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tom76

What are BSP trees?

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tom76    122
I''ve seen them mentioned here in reference to DOOM, but can anyone give me info as to what they are? No need to go into too much detail, just the basics. Thanks! Observe everything, remember more!

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Guest Anonymous Poster   
Guest Anonymous Poster
BSP stands for binary space partitioning. It''s a special case of binary trees.

A binary tree is a data structure which sorts data according to a binary (true/false, yes/no, etc) relationship between nodes. When the structure is written on paper, it looks like a tree branching outwords as you move down.

The first node added to a binary tree is always the root node. When a second node is to be added, it is compared to the root node, and depending on how the relation ship is setup, is set as either the left or right node of the root. For example, suppose there is a binary tree used to sort integers. In this particular tree, everything less than or equal to the root is placed on the left, and everything else to the right. If 23 is our root, when we try to add 13 to the tree, it will be added to the left, and 63 to the right, and so on. When we try to add a node to the current root, we check to see if there is something already there. If so, that something is recursively compared tot he new node. This causes a nice recursion where we traverse through the tree until we reach an empty node (or leaf, i think). Once we find an empty node, just put the node there.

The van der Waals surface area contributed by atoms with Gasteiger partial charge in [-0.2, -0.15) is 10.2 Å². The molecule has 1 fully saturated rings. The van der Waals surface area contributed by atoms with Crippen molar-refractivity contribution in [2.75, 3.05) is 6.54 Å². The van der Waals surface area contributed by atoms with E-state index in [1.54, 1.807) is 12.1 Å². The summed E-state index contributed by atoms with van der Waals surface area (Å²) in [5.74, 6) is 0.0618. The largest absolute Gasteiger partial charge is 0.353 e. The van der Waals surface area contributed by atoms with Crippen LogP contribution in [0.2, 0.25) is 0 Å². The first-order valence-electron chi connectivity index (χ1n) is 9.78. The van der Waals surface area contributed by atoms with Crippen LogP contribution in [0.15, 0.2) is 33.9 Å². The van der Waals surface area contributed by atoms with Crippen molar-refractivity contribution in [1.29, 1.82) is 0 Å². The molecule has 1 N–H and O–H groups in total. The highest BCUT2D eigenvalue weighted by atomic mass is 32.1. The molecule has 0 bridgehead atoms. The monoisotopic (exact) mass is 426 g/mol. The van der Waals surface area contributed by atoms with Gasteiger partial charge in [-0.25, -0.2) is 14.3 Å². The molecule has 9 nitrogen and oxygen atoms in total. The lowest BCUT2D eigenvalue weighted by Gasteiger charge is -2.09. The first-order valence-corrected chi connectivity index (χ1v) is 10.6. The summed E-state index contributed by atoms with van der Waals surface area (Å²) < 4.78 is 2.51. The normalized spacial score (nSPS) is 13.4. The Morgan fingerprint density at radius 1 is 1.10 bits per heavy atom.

This sorting method has several advantages. 1) It''s pretty fast, and 2) It allows you to access the objects in the order defined by the tree. In the integer case from earlier, we can go through in what''s called in-order traversal to access the integers in order from least to greatest.

Where this comes into play in games like DOOM is that the engine stores the level in a binary tree which is referred to as a BSP tree. The space partitioning part is because in a BSP tree, the nodes are the actual walls of the level and their relationship has to do with being in front of or behind the root node/wall, hence partitioning space. The hard part is choosing a good initial wall. You may also have to subdivide walls to account for the wall being both in front of and behind another wall.

The BSP tree can then be used for a lot of things, such as collision detection or culling, increasing performance and producing better framerates.

I guess that''s enough ''basics'', I''m sure there are many here who know an awful lot more about BSPs than I do, so if this isn''t enough, someone else will step in. Have fun!

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tom76    122
wow thanks, that''s really useful! Thanks for that.

Anyone else got anything to add?

Observe everything, remember more!

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PredeX    122
I found this article in Pixelate Issue #1 which explains BSp Trees. You can download this issue here: http://www.allegro.cc/pixelate/issues.html

Edited by - PredeX on October 17, 2001 6:18:31 PM

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